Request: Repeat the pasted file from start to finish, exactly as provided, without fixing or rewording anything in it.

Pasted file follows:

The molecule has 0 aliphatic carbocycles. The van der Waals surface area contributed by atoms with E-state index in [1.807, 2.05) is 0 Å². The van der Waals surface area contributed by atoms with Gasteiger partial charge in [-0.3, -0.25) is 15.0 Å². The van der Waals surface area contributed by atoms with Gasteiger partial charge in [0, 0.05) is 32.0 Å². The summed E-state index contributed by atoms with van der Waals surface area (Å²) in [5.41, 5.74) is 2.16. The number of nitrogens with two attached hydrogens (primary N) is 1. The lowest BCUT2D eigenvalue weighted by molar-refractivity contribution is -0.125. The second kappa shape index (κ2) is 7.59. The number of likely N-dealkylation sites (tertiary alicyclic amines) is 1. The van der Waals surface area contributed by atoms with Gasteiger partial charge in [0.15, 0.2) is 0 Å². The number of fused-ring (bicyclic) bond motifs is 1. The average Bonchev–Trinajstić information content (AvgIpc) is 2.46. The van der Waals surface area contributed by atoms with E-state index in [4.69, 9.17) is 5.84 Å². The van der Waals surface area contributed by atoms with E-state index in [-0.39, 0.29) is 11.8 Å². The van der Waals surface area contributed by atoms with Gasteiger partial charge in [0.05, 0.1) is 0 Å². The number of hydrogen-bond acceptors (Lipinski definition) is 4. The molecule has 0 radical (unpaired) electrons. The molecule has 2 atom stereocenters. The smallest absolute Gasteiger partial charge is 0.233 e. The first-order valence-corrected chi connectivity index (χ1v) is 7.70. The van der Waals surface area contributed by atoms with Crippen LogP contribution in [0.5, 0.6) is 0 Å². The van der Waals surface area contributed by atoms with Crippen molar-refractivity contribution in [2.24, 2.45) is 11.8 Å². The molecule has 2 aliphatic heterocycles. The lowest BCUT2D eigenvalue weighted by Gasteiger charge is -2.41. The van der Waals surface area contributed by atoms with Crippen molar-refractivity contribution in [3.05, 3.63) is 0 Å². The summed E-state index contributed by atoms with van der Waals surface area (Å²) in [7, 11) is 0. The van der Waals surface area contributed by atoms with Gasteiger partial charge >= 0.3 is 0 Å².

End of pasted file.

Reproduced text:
The molecule has 0 aliphatic carbocycles. The van der Waals surface area contributed by atoms with E-state index in [1.807, 2.05) is 0 Å². The van der Waals surface area contributed by atoms with Gasteiger partial charge in [-0.3, -0.25) is 15.0 Å². The van der Waals surface area contributed by atoms with Gasteiger partial charge in [0, 0.05) is 32.0 Å². The summed E-state index contributed by atoms with van der Waals surface area (Å²) in [5.41, 5.74) is 2.16. The number of nitrogens with two attached hydrogens (primary N) is 1. The lowest BCUT2D eigenvalue weighted by molar-refractivity contribution is -0.125. The second kappa shape index (κ2) is 7.59. The number of likely N-dealkylation sites (tertiary alicyclic amines) is 1. The van der Waals surface area contributed by atoms with Gasteiger partial charge in [0.15, 0.2) is 0 Å². The number of fused-ring (bicyclic) bond motifs is 1. The average Bonchev–Trinajstić information content (AvgIpc) is 2.46. The van der Waals surface area contributed by atoms with E-state index in [4.69, 9.17) is 5.84 Å². The van der Waals surface area contributed by atoms with E-state index in [-0.39, 0.29) is 11.8 Å². The van der Waals surface area contributed by atoms with Gasteiger partial charge in [0.05, 0.1) is 0 Å². The number of hydrogen-bond acceptors (Lipinski definition) is 4. The molecule has 0 radical (unpaired) electrons. The molecule has 2 atom stereocenters. The smallest absolute Gasteiger partial charge is 0.233 e. The first-order valence-corrected chi connectivity index (χ1v) is 7.70. The van der Waals surface area contributed by atoms with Crippen LogP contribution in [0.5, 0.6) is 0 Å². The van der Waals surface area contributed by atoms with Crippen molar-refractivity contribution in [2.24, 2.45) is 11.8 Å². The molecule has 2 aliphatic heterocycles. The lowest BCUT2D eigenvalue weighted by Gasteiger charge is -2.41. The van der Waals surface area contributed by atoms with Crippen molar-refractivity contribution in [3.05, 3.63) is 0 Å². The summed E-state index contributed by atoms with van der Waals surface area (Å²) in [7, 11) is 0. The van der Waals surface area contributed by atoms with Gasteiger partial charge >= 0.3 is 0 Å².